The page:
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Gainesville City Commissioner Reina Saco with her parents.

In the invocation before the swearing in of three Gainesville City Commissioners on May 21st, Father David Ruchinski asked that God, “Inspire and direct the deliberations of this council and in particular its newest member,” and that the council, “Protect and steward the natural beauty of our city and our county.”

He continued by asking God to, “Guide this council to seek always the freedom and the good of all members of our community, especially the most vulnerable.

“Let us always be a people committed to truth, beauty and goodness,” he said.

Judge Gloria R. Walker then asked Harvey Ward, Reina Saco and David Arreola to raise their right hands and recite the oath of office, one at a time, from the comfort of their homes and surrounded by family members.

They all agreed to “faithfully perform the duties of city commissioner,” and to “uphold the constitution of the United States, State of Florida and under the charter of the City of Gainesville.”

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Gainesville City Commissioner Harvey Ward with his family.

Gainesville Mayor Lauren Poe said to the newly sworn commissioners, “Congratulations to all three of you.”

Each commissioner then spoke to fellow commissioners, the general public watching the ceremony and to their constituents who supported them on the way.

Harvey Ward said, “Welcome to our living room,” and noted that he never expected to give a speech while standing in front of his own fireplace.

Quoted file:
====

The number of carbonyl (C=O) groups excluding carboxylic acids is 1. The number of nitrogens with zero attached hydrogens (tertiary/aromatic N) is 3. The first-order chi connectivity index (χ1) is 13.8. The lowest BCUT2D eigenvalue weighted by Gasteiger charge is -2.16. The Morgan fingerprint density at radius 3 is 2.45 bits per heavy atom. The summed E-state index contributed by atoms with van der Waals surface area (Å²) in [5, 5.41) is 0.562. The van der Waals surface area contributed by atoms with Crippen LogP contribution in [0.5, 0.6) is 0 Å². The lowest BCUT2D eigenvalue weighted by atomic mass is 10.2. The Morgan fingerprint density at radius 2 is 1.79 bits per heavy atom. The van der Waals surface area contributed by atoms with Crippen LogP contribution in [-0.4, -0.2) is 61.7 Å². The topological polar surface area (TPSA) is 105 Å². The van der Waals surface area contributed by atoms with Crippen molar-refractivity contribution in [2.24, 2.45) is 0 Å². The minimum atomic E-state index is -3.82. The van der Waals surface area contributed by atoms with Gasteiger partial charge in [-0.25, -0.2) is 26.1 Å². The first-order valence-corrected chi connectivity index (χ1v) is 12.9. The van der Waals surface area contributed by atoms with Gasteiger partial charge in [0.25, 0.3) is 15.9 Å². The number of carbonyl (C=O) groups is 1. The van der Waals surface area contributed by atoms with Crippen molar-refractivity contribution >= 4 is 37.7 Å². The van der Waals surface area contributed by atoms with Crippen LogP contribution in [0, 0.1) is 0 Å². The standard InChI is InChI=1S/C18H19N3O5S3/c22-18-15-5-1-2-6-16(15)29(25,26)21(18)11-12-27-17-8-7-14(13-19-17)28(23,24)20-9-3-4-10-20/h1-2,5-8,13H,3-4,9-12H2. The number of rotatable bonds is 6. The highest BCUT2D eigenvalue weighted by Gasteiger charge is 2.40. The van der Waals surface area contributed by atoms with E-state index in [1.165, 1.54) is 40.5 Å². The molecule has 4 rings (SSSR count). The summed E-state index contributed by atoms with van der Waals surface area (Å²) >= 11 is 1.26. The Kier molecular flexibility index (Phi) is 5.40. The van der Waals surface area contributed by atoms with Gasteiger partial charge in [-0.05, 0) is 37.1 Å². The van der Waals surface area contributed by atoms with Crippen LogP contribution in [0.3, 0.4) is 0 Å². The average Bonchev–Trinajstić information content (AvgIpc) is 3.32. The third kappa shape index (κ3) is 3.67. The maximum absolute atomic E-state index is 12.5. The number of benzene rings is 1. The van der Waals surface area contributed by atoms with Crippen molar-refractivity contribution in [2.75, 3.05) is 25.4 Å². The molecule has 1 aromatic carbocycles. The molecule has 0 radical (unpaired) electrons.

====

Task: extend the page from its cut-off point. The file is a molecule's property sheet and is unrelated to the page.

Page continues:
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Gainesville City Commissioner David Arreola.

“Not the staying at home, not the social distancing, not the masks, is anything that any of us wanted,” he said.

“I want to hug a bunch of people afterwards and shake all the hands and stroll back to City Hall to get knee deep in the minutia of the people’s business,” he continued. “But, as a wise man once sang, you can’t always get what you want.

“I often lay awake at night,” Ward said. “Especially during this crisis,wondering if I have done the right thing that day for our city.”

Ward expressed the challenges of knowing about climate change and the growing population living in poverty and wanting to be part of the solution.

“I will try every single day to make this city that we share better for you and for all of us,” he said.

“I’m reminded that while you can’t always get what you want, if try you try sometimes, you might find… you get what you need.”

Ward said he is sure the community will persevere. “We have been through tougher times,” he said. “And come out better as a nation, and we have it in us to do so again.”

New Commissioner Reina Saco said that Judge Walker had served as her supervisor and being sworn in by Walker was a full circle moment.

“A year ago, I did not think I would find myself exactly here,” she said. “I didn’t think we’d be in the middle of a pandemic, I certainly didn’t think I’d be in my parents’ living room, I didn’t think I’d be doing this to a semi-faceless audience on the internet.

“We don’t get more than we can handle,” Saco said about the trying times that the pandemic has caused. “I like to think that being elected at this time means that I can live up to this challenge.